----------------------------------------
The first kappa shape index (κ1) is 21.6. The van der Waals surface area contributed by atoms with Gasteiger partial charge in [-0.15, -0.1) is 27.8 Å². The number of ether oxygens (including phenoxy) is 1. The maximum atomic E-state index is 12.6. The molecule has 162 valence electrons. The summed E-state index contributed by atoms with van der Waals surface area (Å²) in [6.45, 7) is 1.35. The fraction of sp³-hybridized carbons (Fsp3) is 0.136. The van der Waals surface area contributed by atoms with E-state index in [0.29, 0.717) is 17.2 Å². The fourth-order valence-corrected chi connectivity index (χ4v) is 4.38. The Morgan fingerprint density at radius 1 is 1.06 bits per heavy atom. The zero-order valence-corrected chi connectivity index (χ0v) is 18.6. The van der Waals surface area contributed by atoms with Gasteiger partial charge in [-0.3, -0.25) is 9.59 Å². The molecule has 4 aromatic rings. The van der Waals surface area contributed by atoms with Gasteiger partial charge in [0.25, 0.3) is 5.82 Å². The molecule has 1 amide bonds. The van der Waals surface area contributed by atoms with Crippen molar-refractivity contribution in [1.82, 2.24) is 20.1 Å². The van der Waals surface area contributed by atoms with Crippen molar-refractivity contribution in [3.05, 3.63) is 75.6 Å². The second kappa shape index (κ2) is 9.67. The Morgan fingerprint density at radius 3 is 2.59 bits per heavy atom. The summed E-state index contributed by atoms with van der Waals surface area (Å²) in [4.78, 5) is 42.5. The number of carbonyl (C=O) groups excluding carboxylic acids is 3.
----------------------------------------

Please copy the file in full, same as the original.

The first kappa shape index (κ1) is 21.6. The van der Waals surface area contributed by atoms with Gasteiger partial charge in [-0.15, -0.1) is 27.8 Å². The number of ether oxygens (including phenoxy) is 1. The maximum atomic E-state index is 12.6. The molecule has 162 valence electrons. The summed E-state index contributed by atoms with van der Waals surface area (Å²) in [6.45, 7) is 1.35. The fraction of sp³-hybridized carbons (Fsp3) is 0.136. The van der Waals surface area contributed by atoms with E-state index in [0.29, 0.717) is 17.2 Å². The fourth-order valence-corrected chi connectivity index (χ4v) is 4.38. The Morgan fingerprint density at radius 1 is 1.06 bits per heavy atom. The zero-order valence-corrected chi connectivity index (χ0v) is 18.6. The van der Waals surface area contributed by atoms with Gasteiger partial charge in [-0.3, -0.25) is 9.59 Å². The molecule has 4 aromatic rings. The van der Waals surface area contributed by atoms with Gasteiger partial charge in [0.25, 0.3) is 5.82 Å². The molecule has 1 amide bonds. The van der Waals surface area contributed by atoms with Crippen molar-refractivity contribution in [1.82, 2.24) is 20.1 Å². The van der Waals surface area contributed by atoms with Crippen molar-refractivity contribution in [3.05, 3.63) is 75.6 Å². The second kappa shape index (κ2) is 9.67. The Morgan fingerprint density at radius 3 is 2.59 bits per heavy atom. The summed E-state index contributed by atoms with van der Waals surface area (Å²) in [4.78, 5) is 42.5. The number of carbonyl (C=O) groups excluding carboxylic acids is 3.